After interviewing 23 candidates over two nights, the Akron Board of Education on Wednesday evening selected Veronica Sims to fill its vacant seat.
Sims said she is “humbled” and accepts the appointment with “a great deal of excitement.”
The board is expected to formally adopt the appointment at its meeting Monday night.
Sims replaces former member Ginger Baylor, who resigned to accept a position with U.S. Rep. Marcia Fudge’s local office.
Sims, an administrator of special projects and government affairs for Akron Summit Community Action Inc., hopes to build on her experience working with the community to tackle issues related to poverty, as well as providing opportunities to underprivileged students.
She said she looks forward to working with current board members and said she would seek election to continue her service on the board after the remainder of Baylor’s term expires in December.
“I see folks that are very passionate about the same things that I am,” Sims said Thursday, “and seeing a community that creates the environment for our young folks.”
Board President Jason Haas said the selection process was challenging.
“Our choice was difficult because we had a deep and strong pool of qualified applicants,” he said in a prepared statement Thursday. “In the end, the board believes Sims will bring passion and dedication to her role and this will contribute significantly to student achievement and success.”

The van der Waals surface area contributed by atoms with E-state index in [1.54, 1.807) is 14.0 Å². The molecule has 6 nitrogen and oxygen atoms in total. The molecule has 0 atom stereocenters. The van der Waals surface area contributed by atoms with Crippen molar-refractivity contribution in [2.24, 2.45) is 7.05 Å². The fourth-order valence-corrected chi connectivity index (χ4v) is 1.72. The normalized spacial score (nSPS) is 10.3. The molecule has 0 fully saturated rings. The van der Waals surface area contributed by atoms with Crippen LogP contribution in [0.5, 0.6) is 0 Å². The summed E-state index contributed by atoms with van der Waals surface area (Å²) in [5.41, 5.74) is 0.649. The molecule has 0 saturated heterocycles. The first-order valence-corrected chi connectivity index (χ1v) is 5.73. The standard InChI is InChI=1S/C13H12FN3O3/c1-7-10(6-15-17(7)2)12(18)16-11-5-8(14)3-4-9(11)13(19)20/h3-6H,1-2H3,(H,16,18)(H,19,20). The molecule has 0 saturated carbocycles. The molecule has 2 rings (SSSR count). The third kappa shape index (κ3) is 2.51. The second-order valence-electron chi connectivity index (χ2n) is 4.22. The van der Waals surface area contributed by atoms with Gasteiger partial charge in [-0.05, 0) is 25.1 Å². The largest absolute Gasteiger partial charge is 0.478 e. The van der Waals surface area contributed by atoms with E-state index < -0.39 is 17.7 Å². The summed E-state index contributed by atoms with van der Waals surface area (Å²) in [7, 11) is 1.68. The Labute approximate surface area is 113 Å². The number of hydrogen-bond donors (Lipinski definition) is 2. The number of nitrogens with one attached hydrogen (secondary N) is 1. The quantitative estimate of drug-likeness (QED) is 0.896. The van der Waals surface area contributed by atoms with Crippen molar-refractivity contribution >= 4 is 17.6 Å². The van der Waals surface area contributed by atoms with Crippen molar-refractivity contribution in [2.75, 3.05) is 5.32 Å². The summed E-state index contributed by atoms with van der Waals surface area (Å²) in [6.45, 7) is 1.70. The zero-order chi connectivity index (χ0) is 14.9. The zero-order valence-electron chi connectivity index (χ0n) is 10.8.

Sims worked with Haas and other administrators last year on a committee supporting the November school levy. She and her husband are graduates of Akron Public Schools with a daughter in the district.
She received a bachelor’s degree in criminal justice/political science and a master’s in public administration from the University of Akron. She served as executive director of the Ohio Black Legislative Caucus in the mid-1990s and held various administrative positions for the Summit County Developmental Disabilities board and Akron Summit Community Action, including director of outreach and community development.
“I’ve spent most of my life working with the community,” Sims said, stating she is eager to end the “compartmentalization” that sometimes insulates schools from the public.
“I think a lot of our public institutions have been viewed, for whatever reason, that we are not accessible,” Superintendant David James said. “And I think that we are accessible.”
James, who commended Sims’ work in promoting the successful school levy, looks to tap into her ability to foster relationships with community and school stakeholders to create a more amicable situation.
“I think that will be a plus with her community engagement experience,” James said.
Doug Livingston can be reached at 330-996-3792 or email@example.com.